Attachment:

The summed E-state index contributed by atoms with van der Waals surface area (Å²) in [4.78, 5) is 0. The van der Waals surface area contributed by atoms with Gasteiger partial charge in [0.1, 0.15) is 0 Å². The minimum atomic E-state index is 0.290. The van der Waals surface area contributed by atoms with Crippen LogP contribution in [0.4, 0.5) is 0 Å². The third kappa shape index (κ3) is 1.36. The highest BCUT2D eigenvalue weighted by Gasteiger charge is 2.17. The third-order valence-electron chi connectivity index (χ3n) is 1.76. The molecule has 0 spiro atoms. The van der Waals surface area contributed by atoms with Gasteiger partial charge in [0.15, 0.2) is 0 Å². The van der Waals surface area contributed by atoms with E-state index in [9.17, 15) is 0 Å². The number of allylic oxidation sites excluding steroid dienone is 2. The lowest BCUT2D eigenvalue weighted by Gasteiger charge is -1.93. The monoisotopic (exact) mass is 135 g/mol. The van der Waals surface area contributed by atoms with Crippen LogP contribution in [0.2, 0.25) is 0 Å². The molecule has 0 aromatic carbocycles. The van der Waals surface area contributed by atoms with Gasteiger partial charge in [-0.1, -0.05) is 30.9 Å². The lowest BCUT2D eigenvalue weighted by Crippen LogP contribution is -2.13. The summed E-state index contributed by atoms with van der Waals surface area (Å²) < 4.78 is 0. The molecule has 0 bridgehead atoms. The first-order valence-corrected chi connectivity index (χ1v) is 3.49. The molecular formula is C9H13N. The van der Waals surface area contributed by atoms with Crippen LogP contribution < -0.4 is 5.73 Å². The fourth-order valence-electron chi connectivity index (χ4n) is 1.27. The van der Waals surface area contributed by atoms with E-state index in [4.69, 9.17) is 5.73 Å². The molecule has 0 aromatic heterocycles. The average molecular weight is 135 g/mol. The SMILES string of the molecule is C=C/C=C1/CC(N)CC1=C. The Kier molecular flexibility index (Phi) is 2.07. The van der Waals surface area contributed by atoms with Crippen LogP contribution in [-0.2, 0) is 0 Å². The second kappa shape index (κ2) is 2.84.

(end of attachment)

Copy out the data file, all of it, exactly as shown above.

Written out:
The summed E-state index contributed by atoms with van der Waals surface area (Å²) in [4.78, 5) is 0. The van der Waals surface area contributed by atoms with Gasteiger partial charge in [0.1, 0.15) is 0 Å². The minimum atomic E-state index is 0.290. The van der Waals surface area contributed by atoms with Crippen LogP contribution in [0.4, 0.5) is 0 Å². The third kappa shape index (κ3) is 1.36. The highest BCUT2D eigenvalue weighted by Gasteiger charge is 2.17. The third-order valence-electron chi connectivity index (χ3n) is 1.76. The molecule has 0 spiro atoms. The van der Waals surface area contributed by atoms with Gasteiger partial charge in [0.15, 0.2) is 0 Å². The van der Waals surface area contributed by atoms with E-state index in [9.17, 15) is 0 Å². The number of allylic oxidation sites excluding steroid dienone is 2. The lowest BCUT2D eigenvalue weighted by Gasteiger charge is -1.93. The monoisotopic (exact) mass is 135 g/mol. The van der Waals surface area contributed by atoms with Crippen LogP contribution in [0.2, 0.25) is 0 Å². The molecule has 0 aromatic carbocycles. The van der Waals surface area contributed by atoms with Gasteiger partial charge in [-0.1, -0.05) is 30.9 Å². The lowest BCUT2D eigenvalue weighted by Crippen LogP contribution is -2.13. The summed E-state index contributed by atoms with van der Waals surface area (Å²) < 4.78 is 0. The molecule has 0 bridgehead atoms. The first-order valence-corrected chi connectivity index (χ1v) is 3.49. The molecular formula is C9H13N. The van der Waals surface area contributed by atoms with Crippen LogP contribution < -0.4 is 5.73 Å². The fourth-order valence-electron chi connectivity index (χ4n) is 1.27. The van der Waals surface area contributed by atoms with E-state index in [4.69, 9.17) is 5.73 Å². The molecule has 0 aromatic heterocycles. The average molecular weight is 135 g/mol. The SMILES string of the molecule is C=C/C=C1/CC(N)CC1=C. The Kier molecular flexibility index (Phi) is 2.07. The van der Waals surface area contributed by atoms with Crippen LogP contribution in [-0.2, 0) is 0 Å². The second kappa shape index (κ2) is 2.84.